Prep Rally - High School

Cal Ripken Jr. played in nearly every major league park across his Hall of Fame career. However, of all the fields he frequented, Ripken only set foot on Chicago's historic Wrigley Field once, for the 1990 All-Star game. Now his son will match that total before he's even been drafted.

Cal Ripken Jr. and son Ryan Ripken

According to the Baltimore Sun, USA Today and a handful of other sources, Ryan Ripken, Cal Ripken Jr.'s son, was recently selected to play in the 2011 Under Armour All-America Game at Wrigley Field in August. The selection follows an outstanding season by the younger Ripken, who hit .353 for Gilman (Md.) High in suburban Baltimore. He has also already helped lead Gilman to one state title, an honor which broke a 14-year drought for the prestigious private school (and ended a five-year reign by Calvert Hall (Md.) High at the same time).

"It's a great honor to be named to this team with all of these terrific players," Ryan Ripken told the Sun. "The game is prestigious, and the thought of playing at Wrigley Field and representing Baltimore and my teammates at Gilman is exciting."

While the Under Armour game comes with no guarantees, it does bode well for the younger Ripken's future, as well. USA Today reported that more than 85 percent of the participants in the first three Under Armour All-America games were selected in the MLB draft, while the Sun noted that 18 of the previous 103 players involved in the event were selected in the first round.

Like his father, Ripken has significant power with the bat, though his strength hasn't seemed to have caught up to his prodigious height as of yet. Heading into his senior season at Gilman, the younger Ripken already stands 6-foot-6 (taller than his 6-foot-4 father), and has emerged as a serious basketball prospect as well.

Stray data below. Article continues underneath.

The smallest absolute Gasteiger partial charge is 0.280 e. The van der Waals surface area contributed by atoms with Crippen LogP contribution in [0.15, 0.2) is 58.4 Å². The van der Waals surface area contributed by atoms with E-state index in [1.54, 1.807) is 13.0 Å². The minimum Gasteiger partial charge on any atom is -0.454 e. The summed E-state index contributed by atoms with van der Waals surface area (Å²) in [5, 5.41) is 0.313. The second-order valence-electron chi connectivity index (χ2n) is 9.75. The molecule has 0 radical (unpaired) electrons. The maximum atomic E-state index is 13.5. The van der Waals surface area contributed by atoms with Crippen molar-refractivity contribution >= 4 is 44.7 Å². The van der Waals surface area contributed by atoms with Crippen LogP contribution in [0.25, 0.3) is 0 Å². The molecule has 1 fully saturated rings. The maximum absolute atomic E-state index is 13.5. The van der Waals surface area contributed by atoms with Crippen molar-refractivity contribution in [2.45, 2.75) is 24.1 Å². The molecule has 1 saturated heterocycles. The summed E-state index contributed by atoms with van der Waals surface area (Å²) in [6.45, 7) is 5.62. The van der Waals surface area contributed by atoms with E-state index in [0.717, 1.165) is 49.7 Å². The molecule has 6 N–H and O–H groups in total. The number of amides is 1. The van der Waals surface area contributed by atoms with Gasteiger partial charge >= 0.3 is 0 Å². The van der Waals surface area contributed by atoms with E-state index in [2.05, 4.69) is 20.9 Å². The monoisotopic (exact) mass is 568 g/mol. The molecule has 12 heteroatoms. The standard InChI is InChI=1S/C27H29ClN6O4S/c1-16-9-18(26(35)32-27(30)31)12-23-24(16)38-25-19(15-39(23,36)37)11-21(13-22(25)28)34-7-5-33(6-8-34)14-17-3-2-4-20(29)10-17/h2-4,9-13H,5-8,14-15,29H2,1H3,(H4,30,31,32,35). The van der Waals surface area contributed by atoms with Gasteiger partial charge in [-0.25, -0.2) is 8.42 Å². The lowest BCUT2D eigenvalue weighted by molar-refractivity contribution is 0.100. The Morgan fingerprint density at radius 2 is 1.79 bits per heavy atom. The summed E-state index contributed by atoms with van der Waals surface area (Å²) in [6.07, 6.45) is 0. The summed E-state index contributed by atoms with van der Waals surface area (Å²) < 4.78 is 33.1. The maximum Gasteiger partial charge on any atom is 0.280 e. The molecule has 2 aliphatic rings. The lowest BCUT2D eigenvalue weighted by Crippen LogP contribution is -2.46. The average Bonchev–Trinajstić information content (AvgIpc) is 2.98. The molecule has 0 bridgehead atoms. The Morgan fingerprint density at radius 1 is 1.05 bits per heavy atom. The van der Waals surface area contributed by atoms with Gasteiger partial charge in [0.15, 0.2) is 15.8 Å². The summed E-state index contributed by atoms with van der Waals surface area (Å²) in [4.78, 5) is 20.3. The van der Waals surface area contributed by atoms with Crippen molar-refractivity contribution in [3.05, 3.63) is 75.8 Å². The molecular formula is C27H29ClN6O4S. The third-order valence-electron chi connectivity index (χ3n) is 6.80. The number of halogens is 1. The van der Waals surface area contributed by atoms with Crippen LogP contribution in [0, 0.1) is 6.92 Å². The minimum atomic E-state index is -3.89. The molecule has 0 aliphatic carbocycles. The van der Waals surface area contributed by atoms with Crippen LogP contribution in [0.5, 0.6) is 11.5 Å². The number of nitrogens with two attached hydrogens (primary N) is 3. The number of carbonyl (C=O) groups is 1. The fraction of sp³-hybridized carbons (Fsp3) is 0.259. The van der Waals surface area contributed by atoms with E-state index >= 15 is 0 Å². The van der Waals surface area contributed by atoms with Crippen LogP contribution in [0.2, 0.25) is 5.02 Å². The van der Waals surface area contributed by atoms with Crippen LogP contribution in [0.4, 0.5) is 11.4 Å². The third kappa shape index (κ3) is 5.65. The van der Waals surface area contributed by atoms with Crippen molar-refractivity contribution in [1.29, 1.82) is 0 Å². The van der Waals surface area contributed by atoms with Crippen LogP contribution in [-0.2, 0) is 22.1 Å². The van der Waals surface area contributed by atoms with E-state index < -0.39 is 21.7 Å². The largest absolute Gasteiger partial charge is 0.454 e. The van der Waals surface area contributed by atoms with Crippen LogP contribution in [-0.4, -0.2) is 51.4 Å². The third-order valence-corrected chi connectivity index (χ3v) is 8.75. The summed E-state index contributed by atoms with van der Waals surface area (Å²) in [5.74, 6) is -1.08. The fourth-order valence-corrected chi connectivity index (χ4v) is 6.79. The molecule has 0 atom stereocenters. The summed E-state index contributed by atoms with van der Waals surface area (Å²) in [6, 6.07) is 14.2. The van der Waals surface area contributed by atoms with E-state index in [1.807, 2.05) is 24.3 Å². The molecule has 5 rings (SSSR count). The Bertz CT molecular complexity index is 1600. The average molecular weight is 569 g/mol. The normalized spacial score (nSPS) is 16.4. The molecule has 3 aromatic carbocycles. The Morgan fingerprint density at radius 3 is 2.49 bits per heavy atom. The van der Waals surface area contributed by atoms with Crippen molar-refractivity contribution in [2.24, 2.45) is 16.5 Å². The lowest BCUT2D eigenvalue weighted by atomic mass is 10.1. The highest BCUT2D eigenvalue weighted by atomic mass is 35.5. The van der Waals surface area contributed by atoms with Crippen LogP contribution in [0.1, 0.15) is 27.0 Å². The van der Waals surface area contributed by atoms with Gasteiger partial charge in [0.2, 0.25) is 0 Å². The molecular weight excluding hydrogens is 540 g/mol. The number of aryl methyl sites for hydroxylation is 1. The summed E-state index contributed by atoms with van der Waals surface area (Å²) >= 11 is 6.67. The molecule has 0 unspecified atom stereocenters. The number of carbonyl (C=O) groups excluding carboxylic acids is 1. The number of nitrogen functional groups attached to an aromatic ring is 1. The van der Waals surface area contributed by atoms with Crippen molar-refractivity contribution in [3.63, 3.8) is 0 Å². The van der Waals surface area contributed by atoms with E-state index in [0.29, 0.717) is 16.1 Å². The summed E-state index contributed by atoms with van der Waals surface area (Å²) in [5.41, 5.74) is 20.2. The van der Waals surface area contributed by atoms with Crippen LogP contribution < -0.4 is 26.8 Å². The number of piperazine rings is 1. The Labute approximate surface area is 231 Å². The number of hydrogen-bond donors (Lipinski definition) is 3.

That's fine with his father, despite the natural pressure to focus on baseball that follows the Ripken name. If Ryan Ripken is selected in the 2012 MLB draft and eventually signs with a team, he could be en route to establishing the Ripkens as just the fifth three-generation family in MLB history.

Of course, that could get derailed if Ryan Ripken decides to play college basketball instead of baseball. That decision is still some months away. Until Ryan Ripken chooses what he wants to pursue in the future, his father is adamant he'll continue to compete in both sports and live his own life.

"There are some positives associated with that, but in many ways there's a burden that comes with the last name," Cal Ripken Jr. told the Sun. "I think a lot of people sort of expect a lot out of him. When kids are learning to play the game we make mistakes. We all grow from our failures. Sometimes it doesn't seem like Ryan is afforded some of those failures. It's almost like he feels the pressure, he feels the scrutiny. And he's done a remarkable job of handling it — because he has to.

"It's his life. He doesn't have to do anything in baseball to make me proud. I'm proud of him already. So it's totally his choice. My dad's philosophy was, `It's your life, you have to make choices in your life.' And Ryan's going to be given the full freedom to make the choice his. I know a lot of people find it hard to believe. They think that I would push, push, push, push. But I honestly, deep inside, it doesn't matter to me."

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